New York TImes
July 06, 2007
CARACAS, Venezuela, July 5 — State Department aspirants to become Washington's top envoy to Venezuela, take note: Ambassador William Brownfield is leaving upon completing three years on the job here, after dealing with incidents ranging from the pelting of his motorcade with eggs to expulsion threats from President Hugo Chávez.
Mr. Brownfield offered "two rules for anyone who holds this job in the future" in an interview before he left on Thursday for Bogotá, where he is to be the next United States ambassador to neighboring Colombia.
"You absolutely have to have the patience of Job — if you are not an extremely patient man or woman, this job will drive you crazy," said Mr. Brownfield, a West Texas native who was called "the Texan" by Venezuelan news outlets for his swaggering approach to verbal tit-for-tats with Mr. Chávez's government.
"The second rule is that you had better have a sense of humor, because if you don't have a sense of humor in this particular country at this particular point in time, you will quickly become suicidal," Mr. Brownfield added.
The ambassador's taste for irony was on display at an Independence Day celebration at the United States Embassy this week, where he wore a T-shirt reading, "Uh! Ah! Brownfield IS Leaving!" a play on a pro-Chávez slogan ("Chávez is NOT leaving") chanted at rallies. (The shirt was bright red, the color identified with the Chávez administration.)
Patrick Duddy, a senior State Department official with tours in Brazil and Bolivia, will replace Mr. Brownfield as ambassador at a time when Mr. Chávez's growing use of nationalization is showing the door to American companies like Exxon Mobil, ConocoPhillips, Verizon Communications and the AES Corporation.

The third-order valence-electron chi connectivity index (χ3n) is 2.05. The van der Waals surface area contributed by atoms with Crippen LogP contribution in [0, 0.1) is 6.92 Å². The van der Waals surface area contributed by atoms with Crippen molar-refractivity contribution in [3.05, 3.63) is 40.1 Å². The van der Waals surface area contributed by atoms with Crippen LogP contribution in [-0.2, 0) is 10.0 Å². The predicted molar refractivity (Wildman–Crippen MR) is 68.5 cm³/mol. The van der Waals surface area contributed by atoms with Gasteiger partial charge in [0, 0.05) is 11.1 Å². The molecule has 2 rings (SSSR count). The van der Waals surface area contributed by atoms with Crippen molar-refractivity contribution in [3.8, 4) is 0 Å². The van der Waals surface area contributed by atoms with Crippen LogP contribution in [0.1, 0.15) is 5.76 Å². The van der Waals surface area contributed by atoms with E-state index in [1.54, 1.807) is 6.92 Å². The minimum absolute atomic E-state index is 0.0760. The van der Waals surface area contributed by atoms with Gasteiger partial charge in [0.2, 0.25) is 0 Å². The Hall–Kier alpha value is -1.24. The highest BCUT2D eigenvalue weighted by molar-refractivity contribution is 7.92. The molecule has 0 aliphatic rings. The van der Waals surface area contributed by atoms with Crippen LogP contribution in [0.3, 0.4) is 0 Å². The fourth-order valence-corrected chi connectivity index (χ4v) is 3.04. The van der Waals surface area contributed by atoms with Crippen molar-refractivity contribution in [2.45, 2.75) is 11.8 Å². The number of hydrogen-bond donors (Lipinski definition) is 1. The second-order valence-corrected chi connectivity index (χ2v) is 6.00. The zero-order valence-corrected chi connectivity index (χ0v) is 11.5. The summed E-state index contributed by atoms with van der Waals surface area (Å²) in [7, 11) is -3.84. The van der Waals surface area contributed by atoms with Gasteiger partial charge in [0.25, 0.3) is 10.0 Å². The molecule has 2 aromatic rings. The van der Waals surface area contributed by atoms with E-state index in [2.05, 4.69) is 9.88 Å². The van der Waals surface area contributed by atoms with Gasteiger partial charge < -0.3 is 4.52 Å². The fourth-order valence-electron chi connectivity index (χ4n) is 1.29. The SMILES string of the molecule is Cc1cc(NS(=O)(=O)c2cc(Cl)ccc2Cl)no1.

Nicolás Maduro, Venezuela's foreign minister, appraised Mr. Brownfield's term in Venezuela as a "failure." "We advise our Colombian brothers to have much caution," Mr. Maduro told reporters on Thursday.
"William Brownfield came to Venezuela with one mission: to destabilize the government of President Chávez and assist in toppling him."
Indeed, distrust of Washington persists in Mr. Chávez's government, since the Bush administration indirectly offered support for a coup in 2002 that briefly removed Mr. Chávez from office. Mr. Chávez has since frequently claimed that the United States is hatching plots to oust him or to invade, assertions Mr. Brownfield has frequently denied.
As Mr. Chávez returned this week from a trip to Iran, where he tightened an alliance with its president, Mahmoud Ahmadinejad, and to Russia, where he discussed a deal to buy as many as five diesel-powered submarines, Mr. Brownfield surmised that relations between the United States and Venezuela had yet to reach a low point.
"This relationship is probably going to get worse before it gets better," said Mr. Brownfield, who sought to ease bilateral tension during his time here through donations of mitts and bats at baseball diamonds throughout the country. "We have to accept that reality."